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In Re Estate of Grant

ILLINOIS APPELLATE COURT — SECOND DISTRICT REVERSED AND REMANDED.


OPINION FILED NOVEMBER 7, 1979.

IN RE ESTATE OF NANCY MCPHERSON GRANT, DECEASED. — (W. RAYMOND GRANT, PETITIONER-APPELLEE,

v.

THE FIRST NATIONAL BANK OF LAKE FOREST, CO-EXECUTOR OF THE ESTATE OF NANCY MCPHERSON GRANT, RESPONDENT-APPELLANT.)

APPEAL from the Circuit Court of Lake County; the Hon. ALVIN I. SINGER, Judge, presiding.

MR. JUSTICE NASH DELIVERED THE OPINION OF THE COURT:

The First National Bank of Lake Forest, as executor of the estate of Nancy Grant, brings this appeal under Supreme Court Rule 304(b)(1) (Ill. Rev. Stat. 1975, ch. 110A, par. 304(b)(1)) from an order directing it to compute the elective share of the surviving spouse prior to the deduction of Federal estate taxes. The central issue is whether the rule of equitable apportionment announced in Roe v. Estate of Farrell (1978), 69 Ill.2d 525, 372 N.E.2d 662, applies to exempt from Federal estate taxation the statutory share taken by a surviving spouse under section 2-8 of the Probate Act of 1975 (Ill. Rev. Stat. 1977, ch. 110 1/2, par. 2-8). We hold it does not and therefore reverse the order of the circuit court of Lake County.

Nancy McPherson Grant died on December 24, 1976. She was survived by her husband of 38 years, W. Raymond Grant, her son, Arthur Grant, and three grandchildren. The decedent's will was admitted to probate on March 1, 1977, and on that same date a petition was filed by the husband renouncing the will pursuant to section 2-8. Under the provisions of subsection 2-8(a) the husband is entitled to a one-third share of the entire estate "after payment of all just claims" and both parties agree this share fully qualifies for the marital deduction under Federal tax law. 26 U.S.C. § 2056(d)(3) (1976).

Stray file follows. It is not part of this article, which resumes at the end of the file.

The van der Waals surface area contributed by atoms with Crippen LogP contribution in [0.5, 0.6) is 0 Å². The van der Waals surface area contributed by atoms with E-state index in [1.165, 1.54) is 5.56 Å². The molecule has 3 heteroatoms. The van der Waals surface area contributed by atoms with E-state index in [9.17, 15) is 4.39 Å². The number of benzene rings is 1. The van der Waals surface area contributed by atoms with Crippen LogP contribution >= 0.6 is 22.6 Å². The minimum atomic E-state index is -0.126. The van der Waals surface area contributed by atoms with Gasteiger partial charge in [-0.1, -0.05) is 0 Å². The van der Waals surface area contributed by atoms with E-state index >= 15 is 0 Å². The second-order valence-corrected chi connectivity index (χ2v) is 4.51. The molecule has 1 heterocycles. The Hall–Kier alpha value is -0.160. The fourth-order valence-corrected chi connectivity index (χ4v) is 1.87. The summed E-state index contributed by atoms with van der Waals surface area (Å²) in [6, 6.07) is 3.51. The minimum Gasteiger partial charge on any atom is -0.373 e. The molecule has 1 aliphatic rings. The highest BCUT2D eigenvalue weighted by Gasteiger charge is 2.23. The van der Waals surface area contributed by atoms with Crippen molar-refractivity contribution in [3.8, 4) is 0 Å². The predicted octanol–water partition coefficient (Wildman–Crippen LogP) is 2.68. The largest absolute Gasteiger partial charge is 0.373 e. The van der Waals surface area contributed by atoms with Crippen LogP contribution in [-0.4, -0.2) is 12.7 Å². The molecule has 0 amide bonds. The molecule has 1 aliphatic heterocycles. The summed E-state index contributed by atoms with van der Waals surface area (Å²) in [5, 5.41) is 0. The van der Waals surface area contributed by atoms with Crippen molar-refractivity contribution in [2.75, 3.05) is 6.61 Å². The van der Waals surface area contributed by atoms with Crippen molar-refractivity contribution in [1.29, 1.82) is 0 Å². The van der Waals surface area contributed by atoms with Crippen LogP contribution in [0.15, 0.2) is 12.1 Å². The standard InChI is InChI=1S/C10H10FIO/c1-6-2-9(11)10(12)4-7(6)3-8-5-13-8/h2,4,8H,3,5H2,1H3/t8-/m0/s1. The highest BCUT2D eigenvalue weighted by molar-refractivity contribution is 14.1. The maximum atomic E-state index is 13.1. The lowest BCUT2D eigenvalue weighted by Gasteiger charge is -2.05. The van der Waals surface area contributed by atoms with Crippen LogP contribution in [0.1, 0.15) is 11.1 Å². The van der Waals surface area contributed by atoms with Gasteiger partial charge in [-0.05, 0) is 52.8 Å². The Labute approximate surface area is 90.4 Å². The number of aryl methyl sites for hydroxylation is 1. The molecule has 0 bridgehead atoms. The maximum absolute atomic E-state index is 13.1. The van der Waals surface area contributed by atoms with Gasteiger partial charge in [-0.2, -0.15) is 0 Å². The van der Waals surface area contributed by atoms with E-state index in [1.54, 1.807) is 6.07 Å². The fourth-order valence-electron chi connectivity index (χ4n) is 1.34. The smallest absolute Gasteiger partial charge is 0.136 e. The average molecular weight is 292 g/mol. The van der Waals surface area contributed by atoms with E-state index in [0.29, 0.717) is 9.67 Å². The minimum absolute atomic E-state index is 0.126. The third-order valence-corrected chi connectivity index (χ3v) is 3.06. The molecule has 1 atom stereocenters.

On June 8, 1978, the husband filed a petition to recover his statutory share without any deduction for Federal estate taxes. He argued that under the rule of equitable apportionment announced in Roe v. Estate of Farrell (1978), 69 Ill.2d 525, 372 N.E.2d 662, the burden of the estate tax must be apportioned among those assets which generate the tax. He concluded that the one-third share he is entitled to receive under Illinois law generates no tax since it qualifies for the marital deduction and is not includible in decedent's taxable estate. (26 U.S.C. §§ 2001, 2051, 2056 (1976).) The trial judge apparently agreed and ordered the one-third share to be computed before deduction of Federal estate taxes. This appeal followed.

• 1 The marital deduction was made a part of the Internal Revenue Code in 1948 in order to allow common-law jurisdictions to confer upon their citizens the same tax saving advantages available to residents of community property States. (In re Estate of Mosby (1976), 170 Mont. 463, 554 P.2d 1341.) This equality was to be achieved by permitting a surviving spouse to take up to 50 percent of the decedent's estate free of Federal estate taxes. (26 U.S.C. § 2056(c)(1) (1976).) Petitioner concedes, however, that congress left it to the States to determine how the estate tax burden should be distributed (Riggs v. Del Drago (1942), 317 U.S. 95, 87 L.Ed. 106, 63 S.Ct. 109; Roe v. Estate of Farrell) and whether or not the marital deduction should be assessed with a proportionate share. (In re Estate of Mosby; In re Estate of Glover (1962), 45 Haw. 569, 371 P.2d 361, 366.) Resolution of the question before us, therefore, depends upon the interpretation of State rather than Federal law.